On the blackboard on the other side of the classroom are scrawled what might be called anti-anti-racism measures. Some ban the Times’ 1619 Project, or ethnic studies, or training in diversity, inclusion, and belonging, or the bugbear known as critical race theory. Most, like a bill recently introduced in West Virginia, prohibit “race or sex stereotyping,” “race or sex scapegoating,” and the teaching of “divisive concepts”—for instance, the idea that “the United States is fundamentally racist or sexist,” or that “an individual, by virtue of his or her race or sex, is inherently racist, sexist or oppressive, whether consciously or unconsciously.”

While all this has been happening, I’ve been working on a U.S.-history textbook, so it’s been weird to watch lawmakers try their hands at writing American history, and horrible to see what the ferment is doing to public-school teachers. In Virginia, Governor Glenn Youngkin set up an e-mail tip line “for parents to send us any instances where they feel that their fundamental rights are being violated . . . or where there are inherently divisive practices in their schools.” There and elsewhere, parents are harassing school boards and reporting on teachers, at a time when teachers, who earn too little and are asked to do too much, are already exhausted by battles over remote instruction and mask and vaccine mandates and, not least, by witnessing, without being able to repair, the damage the pandemic has inflicted on their students. Kids carry the burdens of loss, uncertainty, and shaken faith on their narrow shoulders, tucked inside their backpacks. Now, with schools open and masks coming off, teachers are left trying to figure out not only how to care for them but also what to teach, and how to teach it, without losing their jobs owing to complaints filed by parents.

There’s a rock, and a hard place, and then there’s a classroom. Consider the dilemma of teachers in New Mexico. In January, the month before the state’s Public Education Department finalized a new social-studies curriculum that includes a unit on inequality and justice in which students are asked to “explore inequity throughout the history of the United States and its connection to conflict that arises today,” Republican lawmakers proposed a ban on teaching “the idea that social problems are created by racist or patriarchal societal structures and systems.” The law, if passed, would make the state’s own curriculum a crime.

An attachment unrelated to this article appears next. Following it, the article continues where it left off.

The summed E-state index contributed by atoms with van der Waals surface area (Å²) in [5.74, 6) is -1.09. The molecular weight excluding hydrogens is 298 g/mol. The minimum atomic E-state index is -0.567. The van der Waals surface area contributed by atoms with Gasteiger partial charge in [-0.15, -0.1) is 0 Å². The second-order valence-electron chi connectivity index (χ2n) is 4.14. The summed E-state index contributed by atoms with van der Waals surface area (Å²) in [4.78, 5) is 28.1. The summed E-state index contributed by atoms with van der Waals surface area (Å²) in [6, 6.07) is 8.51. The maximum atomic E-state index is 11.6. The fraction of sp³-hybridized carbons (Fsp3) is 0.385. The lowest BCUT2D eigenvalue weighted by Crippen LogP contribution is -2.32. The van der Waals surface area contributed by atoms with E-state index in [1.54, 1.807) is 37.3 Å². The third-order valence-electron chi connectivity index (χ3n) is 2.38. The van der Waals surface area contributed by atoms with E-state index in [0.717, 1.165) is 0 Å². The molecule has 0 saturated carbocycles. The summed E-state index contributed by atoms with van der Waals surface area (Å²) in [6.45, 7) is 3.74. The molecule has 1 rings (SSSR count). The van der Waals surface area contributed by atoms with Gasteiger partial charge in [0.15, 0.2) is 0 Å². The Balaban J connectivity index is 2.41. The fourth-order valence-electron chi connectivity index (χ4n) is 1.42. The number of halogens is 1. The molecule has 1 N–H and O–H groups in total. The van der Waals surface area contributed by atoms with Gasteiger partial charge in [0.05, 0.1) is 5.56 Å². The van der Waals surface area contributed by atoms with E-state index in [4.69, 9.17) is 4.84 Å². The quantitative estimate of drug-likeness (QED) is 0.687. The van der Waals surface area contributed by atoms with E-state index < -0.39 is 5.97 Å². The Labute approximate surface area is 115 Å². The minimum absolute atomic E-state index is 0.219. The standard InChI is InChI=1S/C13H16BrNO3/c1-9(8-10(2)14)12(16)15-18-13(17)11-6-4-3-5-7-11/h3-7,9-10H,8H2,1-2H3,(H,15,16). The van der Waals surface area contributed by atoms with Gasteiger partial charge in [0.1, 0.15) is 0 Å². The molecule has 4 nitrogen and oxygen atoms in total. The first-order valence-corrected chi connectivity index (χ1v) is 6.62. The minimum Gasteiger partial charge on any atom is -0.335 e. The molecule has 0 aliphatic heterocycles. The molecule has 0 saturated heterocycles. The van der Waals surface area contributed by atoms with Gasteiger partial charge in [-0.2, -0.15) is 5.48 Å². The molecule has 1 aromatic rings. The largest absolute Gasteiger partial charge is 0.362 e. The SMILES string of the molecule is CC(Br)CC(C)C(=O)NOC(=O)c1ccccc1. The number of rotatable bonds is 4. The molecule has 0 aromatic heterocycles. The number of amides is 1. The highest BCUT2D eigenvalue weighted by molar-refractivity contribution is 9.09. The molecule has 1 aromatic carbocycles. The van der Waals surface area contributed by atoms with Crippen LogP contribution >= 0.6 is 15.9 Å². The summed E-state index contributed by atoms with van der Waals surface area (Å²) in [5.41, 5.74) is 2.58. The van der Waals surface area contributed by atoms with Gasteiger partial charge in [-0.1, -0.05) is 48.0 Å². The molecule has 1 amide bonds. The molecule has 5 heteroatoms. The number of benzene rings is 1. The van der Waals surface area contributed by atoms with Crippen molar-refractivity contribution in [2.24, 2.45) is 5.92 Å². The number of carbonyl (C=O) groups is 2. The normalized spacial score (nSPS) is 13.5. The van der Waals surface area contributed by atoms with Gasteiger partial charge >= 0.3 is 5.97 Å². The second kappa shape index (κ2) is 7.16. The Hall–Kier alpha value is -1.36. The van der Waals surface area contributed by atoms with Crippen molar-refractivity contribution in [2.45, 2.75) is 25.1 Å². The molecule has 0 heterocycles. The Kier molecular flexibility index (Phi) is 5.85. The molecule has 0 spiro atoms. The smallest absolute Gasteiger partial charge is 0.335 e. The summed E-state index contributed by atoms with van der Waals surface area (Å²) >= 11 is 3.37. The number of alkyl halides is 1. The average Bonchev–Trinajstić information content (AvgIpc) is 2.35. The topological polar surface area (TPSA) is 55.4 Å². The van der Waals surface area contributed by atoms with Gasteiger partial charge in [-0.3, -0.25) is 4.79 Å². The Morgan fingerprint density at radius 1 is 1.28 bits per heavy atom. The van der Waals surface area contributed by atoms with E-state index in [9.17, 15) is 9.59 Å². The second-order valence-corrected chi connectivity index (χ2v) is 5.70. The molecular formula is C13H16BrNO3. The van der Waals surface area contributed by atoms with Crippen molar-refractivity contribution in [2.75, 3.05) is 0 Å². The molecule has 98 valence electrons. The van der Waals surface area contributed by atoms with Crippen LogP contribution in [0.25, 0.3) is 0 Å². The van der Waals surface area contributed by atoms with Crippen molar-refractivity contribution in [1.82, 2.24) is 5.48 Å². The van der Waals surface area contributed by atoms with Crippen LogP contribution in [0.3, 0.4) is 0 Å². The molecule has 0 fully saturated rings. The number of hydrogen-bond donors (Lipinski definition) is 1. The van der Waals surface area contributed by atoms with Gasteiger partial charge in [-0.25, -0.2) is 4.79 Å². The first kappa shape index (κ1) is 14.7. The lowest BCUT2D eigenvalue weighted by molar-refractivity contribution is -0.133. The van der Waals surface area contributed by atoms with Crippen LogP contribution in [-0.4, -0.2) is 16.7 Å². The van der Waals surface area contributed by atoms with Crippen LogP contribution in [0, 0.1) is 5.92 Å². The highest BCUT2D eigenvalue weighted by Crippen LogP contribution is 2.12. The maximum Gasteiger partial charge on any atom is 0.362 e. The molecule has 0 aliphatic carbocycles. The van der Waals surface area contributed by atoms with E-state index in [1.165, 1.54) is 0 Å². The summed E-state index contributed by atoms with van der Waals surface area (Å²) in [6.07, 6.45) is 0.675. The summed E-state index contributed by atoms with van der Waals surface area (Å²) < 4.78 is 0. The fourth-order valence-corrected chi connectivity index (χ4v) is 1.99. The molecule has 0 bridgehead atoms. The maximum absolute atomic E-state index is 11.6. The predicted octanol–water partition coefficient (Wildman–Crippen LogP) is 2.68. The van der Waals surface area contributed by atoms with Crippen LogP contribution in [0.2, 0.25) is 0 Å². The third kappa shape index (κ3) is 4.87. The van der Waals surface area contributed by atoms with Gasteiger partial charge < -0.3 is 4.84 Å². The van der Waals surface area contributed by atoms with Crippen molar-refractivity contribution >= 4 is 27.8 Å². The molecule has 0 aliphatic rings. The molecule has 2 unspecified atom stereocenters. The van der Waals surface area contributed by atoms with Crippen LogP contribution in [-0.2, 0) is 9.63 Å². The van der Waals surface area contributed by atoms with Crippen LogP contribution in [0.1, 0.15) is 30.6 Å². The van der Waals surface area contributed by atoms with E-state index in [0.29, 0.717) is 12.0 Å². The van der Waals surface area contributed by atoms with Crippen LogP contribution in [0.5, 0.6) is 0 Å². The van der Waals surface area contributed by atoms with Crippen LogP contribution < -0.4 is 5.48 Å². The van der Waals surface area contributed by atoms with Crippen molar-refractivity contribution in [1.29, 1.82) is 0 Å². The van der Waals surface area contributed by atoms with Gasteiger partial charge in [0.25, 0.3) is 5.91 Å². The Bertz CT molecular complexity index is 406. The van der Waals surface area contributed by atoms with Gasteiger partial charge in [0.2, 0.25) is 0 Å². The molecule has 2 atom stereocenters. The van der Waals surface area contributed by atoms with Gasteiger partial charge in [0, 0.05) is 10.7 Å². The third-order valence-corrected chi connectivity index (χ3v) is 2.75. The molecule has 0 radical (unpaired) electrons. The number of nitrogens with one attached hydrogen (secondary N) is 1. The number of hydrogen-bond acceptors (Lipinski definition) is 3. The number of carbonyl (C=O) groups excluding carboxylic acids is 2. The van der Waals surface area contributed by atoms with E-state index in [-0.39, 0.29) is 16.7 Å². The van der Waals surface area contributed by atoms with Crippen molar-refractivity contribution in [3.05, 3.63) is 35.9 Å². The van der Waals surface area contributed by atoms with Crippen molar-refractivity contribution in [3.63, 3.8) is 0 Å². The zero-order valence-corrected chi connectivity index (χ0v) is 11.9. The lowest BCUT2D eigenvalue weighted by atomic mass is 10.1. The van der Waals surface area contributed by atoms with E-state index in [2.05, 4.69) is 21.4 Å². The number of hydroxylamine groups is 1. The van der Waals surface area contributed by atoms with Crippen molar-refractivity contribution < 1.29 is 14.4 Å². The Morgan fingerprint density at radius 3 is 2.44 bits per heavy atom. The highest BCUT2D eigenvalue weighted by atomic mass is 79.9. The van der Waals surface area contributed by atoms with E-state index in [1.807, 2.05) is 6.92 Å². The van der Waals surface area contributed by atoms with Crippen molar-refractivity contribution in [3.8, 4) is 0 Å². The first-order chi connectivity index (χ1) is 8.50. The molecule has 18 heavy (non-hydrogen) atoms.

Evolution is a theory of change. But in February—a hundred years, nearly to the day, after the Kentucky legislature debated the nation’s first anti-evolution bill—Republicans in Kentucky introduced a bill that mandates the teaching of twenty-four historical documents, beginning with the 1620 Mayflower Compact and ending with Ronald Reagan’s 1964 speech “A Time for Choosing.” My own account of American history ends with the 2021 insurrection at the Capitol, and “The Hill We Climb,” the poem that Amanda Gorman recited at Joe Biden’s Inauguration. “Let the globe, if nothing else, say this is true: / That even as we grieved, we grew.”

Did we, though? In the nineteen-twenties, the curriculum in question was biology; in the twenty-twenties, it’s history. Both conflicts followed a global pandemic and fights over public education that pitted the rights of parents against the power of the state. It’s not clear who’ll win this time. It’s not even clear who won last time. But the distinction between these two moments is less than it seems: what was once contested as a matter of biology—can people change?—has come to be contested as a matter of history. Still, this fight isn’t really about history. It’s about political power. Conservatives believe they can win midterm elections, and maybe even the Presidency, by whipping up a frenzy about “parents’ rights,” and many are also in it for another long game, a hundred years’ war: the campaign against public education.

Before states began deciding what schools would require—from textbooks to vaccines—they had to require children to attend school. That happened in the Progressive era, early in the past century, when a Progressive strain ran through not only the Progressive Party but also the Republican, Democratic, Socialist, and Populist Parties. Lela and John Scopes grew up in Paducah, but they spent part of their childhood in Illinois, which, in 1883, became one of the first states in the Union to make school attendance compulsory. By 1916, nearly every state had mandated school attendance, usually between the ages of six and sixteen. Between 1890 and 1920, a new high school opened every day.